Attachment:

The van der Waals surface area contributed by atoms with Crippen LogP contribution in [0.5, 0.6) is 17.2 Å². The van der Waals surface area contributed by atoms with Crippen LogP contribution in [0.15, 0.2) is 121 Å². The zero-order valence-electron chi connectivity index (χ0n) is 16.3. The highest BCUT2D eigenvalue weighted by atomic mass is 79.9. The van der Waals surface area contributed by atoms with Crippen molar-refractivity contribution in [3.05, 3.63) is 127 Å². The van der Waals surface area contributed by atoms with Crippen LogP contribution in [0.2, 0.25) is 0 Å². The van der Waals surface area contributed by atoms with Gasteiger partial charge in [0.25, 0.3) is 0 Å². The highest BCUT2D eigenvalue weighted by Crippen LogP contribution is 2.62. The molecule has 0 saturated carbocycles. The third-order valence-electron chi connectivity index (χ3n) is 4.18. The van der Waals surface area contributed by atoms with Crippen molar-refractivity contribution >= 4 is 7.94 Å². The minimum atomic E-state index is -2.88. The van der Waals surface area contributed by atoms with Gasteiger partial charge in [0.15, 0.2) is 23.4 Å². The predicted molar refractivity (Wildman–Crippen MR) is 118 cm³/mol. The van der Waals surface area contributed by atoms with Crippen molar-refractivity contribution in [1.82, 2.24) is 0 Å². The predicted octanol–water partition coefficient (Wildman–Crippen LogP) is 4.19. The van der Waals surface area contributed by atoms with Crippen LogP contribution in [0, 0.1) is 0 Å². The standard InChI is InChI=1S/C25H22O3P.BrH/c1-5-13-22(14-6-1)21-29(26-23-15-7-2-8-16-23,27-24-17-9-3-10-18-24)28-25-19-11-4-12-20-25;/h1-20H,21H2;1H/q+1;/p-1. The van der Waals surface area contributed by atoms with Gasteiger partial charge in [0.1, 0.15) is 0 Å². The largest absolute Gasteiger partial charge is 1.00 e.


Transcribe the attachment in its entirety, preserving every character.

The van der Waals surface area contributed by atoms with Crippen LogP contribution in [0.5, 0.6) is 17.2 Å². The van der Waals surface area contributed by atoms with Crippen LogP contribution in [0.15, 0.2) is 121 Å². The zero-order valence-electron chi connectivity index (χ0n) is 16.3. The highest BCUT2D eigenvalue weighted by atomic mass is 79.9. The van der Waals surface area contributed by atoms with Crippen molar-refractivity contribution in [3.05, 3.63) is 127 Å². The van der Waals surface area contributed by atoms with Crippen LogP contribution in [0.2, 0.25) is 0 Å². The van der Waals surface area contributed by atoms with Gasteiger partial charge in [0.25, 0.3) is 0 Å². The highest BCUT2D eigenvalue weighted by Crippen LogP contribution is 2.62. The molecule has 0 saturated carbocycles. The third-order valence-electron chi connectivity index (χ3n) is 4.18. The van der Waals surface area contributed by atoms with Crippen molar-refractivity contribution >= 4 is 7.94 Å². The minimum atomic E-state index is -2.88. The van der Waals surface area contributed by atoms with Gasteiger partial charge in [0.15, 0.2) is 23.4 Å². The predicted molar refractivity (Wildman–Crippen MR) is 118 cm³/mol. The van der Waals surface area contributed by atoms with Crippen molar-refractivity contribution in [1.82, 2.24) is 0 Å². The predicted octanol–water partition coefficient (Wildman–Crippen LogP) is 4.19. The van der Waals surface area contributed by atoms with Crippen LogP contribution in [0, 0.1) is 0 Å². The standard InChI is InChI=1S/C25H22O3P.BrH/c1-5-13-22(14-6-1)21-29(26-23-15-7-2-8-16-23,27-24-17-9-3-10-18-24)28-25-19-11-4-12-20-25;/h1-20H,21H2;1H/q+1;/p-1. The van der Waals surface area contributed by atoms with Gasteiger partial charge in [0.1, 0.15) is 0 Å². The largest absolute Gasteiger partial charge is 1.00 e.